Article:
YSDA Ballot Recommendations

Early voting started in Madison yesterday and we’ve gotten reports of voters showing up at their voting site, staring blankly at the ballot, and mumbling, “what would YSDA do?”

Because we want to speed up the voting process for everyone, as a public service we’re offering our recommendations below. Feel free to take this to the voting station with you.

Supreme Court. You’ve got a choice between two partisan hacks. Janet Protasiewicz is the Democrat and Dan Kelly is the Republican in this ostensibly nonpartisan contest. Protasiewicz will vote to strike down Wisconsin’s restrictive 1849 abortion law and the Republicans’ extreme partisan gerrymander while Kelly will do the opposite. That’s all you really need to know. Here at YSDA we’d rather have a third choice of a thoughtful, objective jurist who will set aside their own views and follow the stronger legal arguments. But since that’s not an option we’ll go with the Democratic hack. (And a hack she is. Her performance in yesterday’s — thankfully only — debate was embarrassing.)

Madison Mayor. Both incumbent Satya Rhodes-Conway and challenger Gloria Reyes are good people. Rhodes-Conway has done a decent job and there’s every reason to believe that Reyes would do the same if given the chance. They have some minor differences, but nothing significant. YSDA recommends that you vote for one of them.

Photo by Sora Shimazaki on Pexels.com

Madison School Board. Since Protasiewicz and Rhodes-Conway are both likely to win easily and all the referenda below will pass by wide margins, this is the only really interesting race on our ballot. It pits Badri Lankella against Blair Mosner Feltham for one open seat on the seven-member board. We like Lankella because he shows some promise of providing an outsider’s perspective (though he has two kids in the Madison schools) on the board. We went into more detail on this yesterday, but we are even more strongly in favor of Lankella after last night’s school board debate. Near the end of the debate, Mosner Feltham made the outrageous statement, without providing evidence, that “schools are the product of white supremacy.” She went on to attack Lankella for recognizing that competition is a good thing and that it prepares students for the world beyond the classroom. We had thought it was a close call between the two, but now it’s clear that Mosner Feltham would be a terrible choice.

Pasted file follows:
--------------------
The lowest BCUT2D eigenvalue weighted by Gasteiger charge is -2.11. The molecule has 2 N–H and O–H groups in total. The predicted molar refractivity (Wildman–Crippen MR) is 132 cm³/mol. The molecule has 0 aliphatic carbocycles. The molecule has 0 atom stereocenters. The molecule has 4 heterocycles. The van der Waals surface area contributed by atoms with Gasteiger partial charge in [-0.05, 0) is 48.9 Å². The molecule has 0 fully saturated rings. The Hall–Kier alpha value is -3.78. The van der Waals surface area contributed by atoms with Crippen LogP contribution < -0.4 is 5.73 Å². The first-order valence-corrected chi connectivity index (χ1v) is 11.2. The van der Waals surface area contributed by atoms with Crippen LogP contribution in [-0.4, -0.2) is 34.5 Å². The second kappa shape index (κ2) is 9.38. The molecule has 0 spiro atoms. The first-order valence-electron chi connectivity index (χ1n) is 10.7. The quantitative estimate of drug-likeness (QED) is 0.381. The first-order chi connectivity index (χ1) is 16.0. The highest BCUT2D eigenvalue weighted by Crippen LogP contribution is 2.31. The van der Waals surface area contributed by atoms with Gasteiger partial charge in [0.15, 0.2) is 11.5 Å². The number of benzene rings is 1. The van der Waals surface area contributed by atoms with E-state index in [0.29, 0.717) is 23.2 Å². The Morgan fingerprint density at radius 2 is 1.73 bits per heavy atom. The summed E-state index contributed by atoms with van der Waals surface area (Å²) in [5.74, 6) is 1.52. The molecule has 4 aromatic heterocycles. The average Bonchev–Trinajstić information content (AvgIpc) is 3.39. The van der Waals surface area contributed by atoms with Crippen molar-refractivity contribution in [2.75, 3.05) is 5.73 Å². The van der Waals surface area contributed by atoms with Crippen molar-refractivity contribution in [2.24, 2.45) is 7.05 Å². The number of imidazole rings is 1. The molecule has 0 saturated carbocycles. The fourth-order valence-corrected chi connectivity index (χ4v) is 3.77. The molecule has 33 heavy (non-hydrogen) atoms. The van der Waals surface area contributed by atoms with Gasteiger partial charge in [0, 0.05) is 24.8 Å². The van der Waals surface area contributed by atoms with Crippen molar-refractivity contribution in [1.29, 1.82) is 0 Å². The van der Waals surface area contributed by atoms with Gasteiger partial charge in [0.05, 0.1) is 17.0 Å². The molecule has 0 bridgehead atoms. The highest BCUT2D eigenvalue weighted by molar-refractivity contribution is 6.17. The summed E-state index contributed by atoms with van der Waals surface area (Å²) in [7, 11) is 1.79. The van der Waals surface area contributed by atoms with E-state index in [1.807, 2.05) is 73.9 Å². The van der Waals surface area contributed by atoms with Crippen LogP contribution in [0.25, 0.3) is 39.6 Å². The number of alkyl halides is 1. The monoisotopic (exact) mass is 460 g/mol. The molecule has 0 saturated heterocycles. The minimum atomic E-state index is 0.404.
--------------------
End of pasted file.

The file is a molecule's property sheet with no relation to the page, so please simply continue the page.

Bail. There are two constitutional amendments on the ballot, both related to releasing criminal defendants before trial. The first asks if you support allowing judges to impose conditions of release on accused persons, “to protect the community from serious harm.” The second would allow judges to consider a defendant’s criminal record and other factors in setting bail. YSDA recommends a “yes” vote on both, though there’s probably less here than meets the eye. Republicans are using the Darrell Brooks case as leverage for these. But Brooks, who killed and injured parade-goers at the 2021 Waukesha holiday parade, was out on low bail because of a clerical snafu. Had the prosecutor had all his information before her, she would have asked for a higher bail amount and probably gotten it. Nonetheless, we here at YSDA are against crime. We’re for keeping the bad guys locked up. These amendments — which will pass by wide margins no matter how you vote — might protect the public a little more, and so we’re for them.

Work requirement. The Republicans put another question on the ballot — this one advisory — in a goofy and transparent attempt to run up conservative votes for the Supreme Court race. This one asks, “Shall able-bodied, childless adults be required to look for work in order to receive taxpayer-funded welfare benefits?” Oh, for cryin’ out loud. Of course they should and, in most cases, they already are. YSDA recommends not voting on this question since it’s such a sham.